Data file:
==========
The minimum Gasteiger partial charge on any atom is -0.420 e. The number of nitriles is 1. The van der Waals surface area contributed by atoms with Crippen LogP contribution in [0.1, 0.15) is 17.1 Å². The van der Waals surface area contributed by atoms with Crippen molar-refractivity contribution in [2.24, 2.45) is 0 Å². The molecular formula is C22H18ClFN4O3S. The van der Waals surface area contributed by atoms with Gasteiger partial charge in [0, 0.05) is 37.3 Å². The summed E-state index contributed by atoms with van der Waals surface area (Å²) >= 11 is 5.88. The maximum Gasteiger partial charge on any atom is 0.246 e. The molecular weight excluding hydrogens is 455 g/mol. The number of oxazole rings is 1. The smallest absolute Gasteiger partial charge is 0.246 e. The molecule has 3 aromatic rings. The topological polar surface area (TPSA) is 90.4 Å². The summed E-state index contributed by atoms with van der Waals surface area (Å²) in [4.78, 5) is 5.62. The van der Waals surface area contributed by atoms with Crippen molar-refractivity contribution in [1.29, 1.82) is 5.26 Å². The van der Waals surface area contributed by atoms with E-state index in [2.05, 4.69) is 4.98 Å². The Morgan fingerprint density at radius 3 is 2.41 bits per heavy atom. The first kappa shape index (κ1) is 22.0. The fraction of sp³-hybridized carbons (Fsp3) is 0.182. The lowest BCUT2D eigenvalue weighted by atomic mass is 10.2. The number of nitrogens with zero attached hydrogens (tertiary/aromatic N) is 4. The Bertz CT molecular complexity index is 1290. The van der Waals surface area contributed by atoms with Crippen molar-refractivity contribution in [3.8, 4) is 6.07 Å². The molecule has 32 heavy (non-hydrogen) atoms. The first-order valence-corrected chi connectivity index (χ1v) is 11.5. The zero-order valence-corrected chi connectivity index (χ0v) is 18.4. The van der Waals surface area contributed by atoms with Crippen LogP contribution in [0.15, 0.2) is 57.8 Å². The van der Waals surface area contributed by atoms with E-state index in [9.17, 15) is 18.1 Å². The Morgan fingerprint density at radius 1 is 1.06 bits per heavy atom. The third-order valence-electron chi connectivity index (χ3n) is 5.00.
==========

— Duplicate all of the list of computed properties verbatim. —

The minimum Gasteiger partial charge on any atom is -0.420 e. The number of nitriles is 1. The van der Waals surface area contributed by atoms with Crippen LogP contribution in [0.1, 0.15) is 17.1 Å². The van der Waals surface area contributed by atoms with Crippen molar-refractivity contribution in [2.24, 2.45) is 0 Å². The molecular formula is C22H18ClFN4O3S. The van der Waals surface area contributed by atoms with Gasteiger partial charge in [0, 0.05) is 37.3 Å². The summed E-state index contributed by atoms with van der Waals surface area (Å²) >= 11 is 5.88. The maximum Gasteiger partial charge on any atom is 0.246 e. The molecular weight excluding hydrogens is 455 g/mol. The number of oxazole rings is 1. The smallest absolute Gasteiger partial charge is 0.246 e. The molecule has 3 aromatic rings. The topological polar surface area (TPSA) is 90.4 Å². The summed E-state index contributed by atoms with van der Waals surface area (Å²) in [4.78, 5) is 5.62. The van der Waals surface area contributed by atoms with Crippen molar-refractivity contribution in [1.29, 1.82) is 5.26 Å². The van der Waals surface area contributed by atoms with E-state index in [2.05, 4.69) is 4.98 Å². The Morgan fingerprint density at radius 3 is 2.41 bits per heavy atom. The first kappa shape index (κ1) is 22.0. The fraction of sp³-hybridized carbons (Fsp3) is 0.182. The lowest BCUT2D eigenvalue weighted by atomic mass is 10.2. The number of nitrogens with zero attached hydrogens (tertiary/aromatic N) is 4. The Bertz CT molecular complexity index is 1290. The van der Waals surface area contributed by atoms with Crippen molar-refractivity contribution in [3.8, 4) is 6.07 Å². The molecule has 32 heavy (non-hydrogen) atoms. The first-order valence-corrected chi connectivity index (χ1v) is 11.5. The zero-order valence-corrected chi connectivity index (χ0v) is 18.4. The van der Waals surface area contributed by atoms with Crippen LogP contribution in [0.15, 0.2) is 57.8 Å². The van der Waals surface area contributed by atoms with E-state index in [9.17, 15) is 18.1 Å². The Morgan fingerprint density at radius 1 is 1.06 bits per heavy atom. The third-order valence-electron chi connectivity index (χ3n) is 5.00.